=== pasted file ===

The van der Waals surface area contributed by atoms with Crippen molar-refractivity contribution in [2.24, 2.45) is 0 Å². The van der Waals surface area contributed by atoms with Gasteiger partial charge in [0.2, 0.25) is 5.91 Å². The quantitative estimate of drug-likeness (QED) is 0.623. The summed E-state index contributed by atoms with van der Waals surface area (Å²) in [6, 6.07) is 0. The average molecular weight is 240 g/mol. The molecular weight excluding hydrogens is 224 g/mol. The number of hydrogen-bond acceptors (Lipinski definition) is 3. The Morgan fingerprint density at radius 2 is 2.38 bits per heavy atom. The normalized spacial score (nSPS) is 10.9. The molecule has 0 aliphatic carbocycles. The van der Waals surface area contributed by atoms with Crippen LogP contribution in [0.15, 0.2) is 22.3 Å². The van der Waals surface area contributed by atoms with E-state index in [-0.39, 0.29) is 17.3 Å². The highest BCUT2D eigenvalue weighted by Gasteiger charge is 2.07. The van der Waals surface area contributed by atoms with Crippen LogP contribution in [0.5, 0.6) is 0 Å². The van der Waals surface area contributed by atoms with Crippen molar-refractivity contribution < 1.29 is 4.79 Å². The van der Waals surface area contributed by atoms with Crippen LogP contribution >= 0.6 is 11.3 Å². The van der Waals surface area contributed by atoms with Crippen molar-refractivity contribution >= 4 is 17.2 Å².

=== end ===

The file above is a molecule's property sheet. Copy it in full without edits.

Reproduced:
The van der Waals surface area contributed by atoms with Crippen molar-refractivity contribution in [2.24, 2.45) is 0 Å². The van der Waals surface area contributed by atoms with Gasteiger partial charge in [0.2, 0.25) is 5.91 Å². The quantitative estimate of drug-likeness (QED) is 0.623. The summed E-state index contributed by atoms with van der Waals surface area (Å²) in [6, 6.07) is 0. The average molecular weight is 240 g/mol. The molecular weight excluding hydrogens is 224 g/mol. The number of hydrogen-bond acceptors (Lipinski definition) is 3. The Morgan fingerprint density at radius 2 is 2.38 bits per heavy atom. The normalized spacial score (nSPS) is 10.9. The molecule has 0 aliphatic carbocycles. The van der Waals surface area contributed by atoms with Crippen LogP contribution in [0.15, 0.2) is 22.3 Å². The van der Waals surface area contributed by atoms with E-state index in [-0.39, 0.29) is 17.3 Å². The highest BCUT2D eigenvalue weighted by Gasteiger charge is 2.07. The van der Waals surface area contributed by atoms with Crippen LogP contribution in [0.5, 0.6) is 0 Å². The van der Waals surface area contributed by atoms with Crippen molar-refractivity contribution < 1.29 is 4.79 Å². The van der Waals surface area contributed by atoms with Crippen LogP contribution >= 0.6 is 11.3 Å². The van der Waals surface area contributed by atoms with Crippen molar-refractivity contribution >= 4 is 17.2 Å².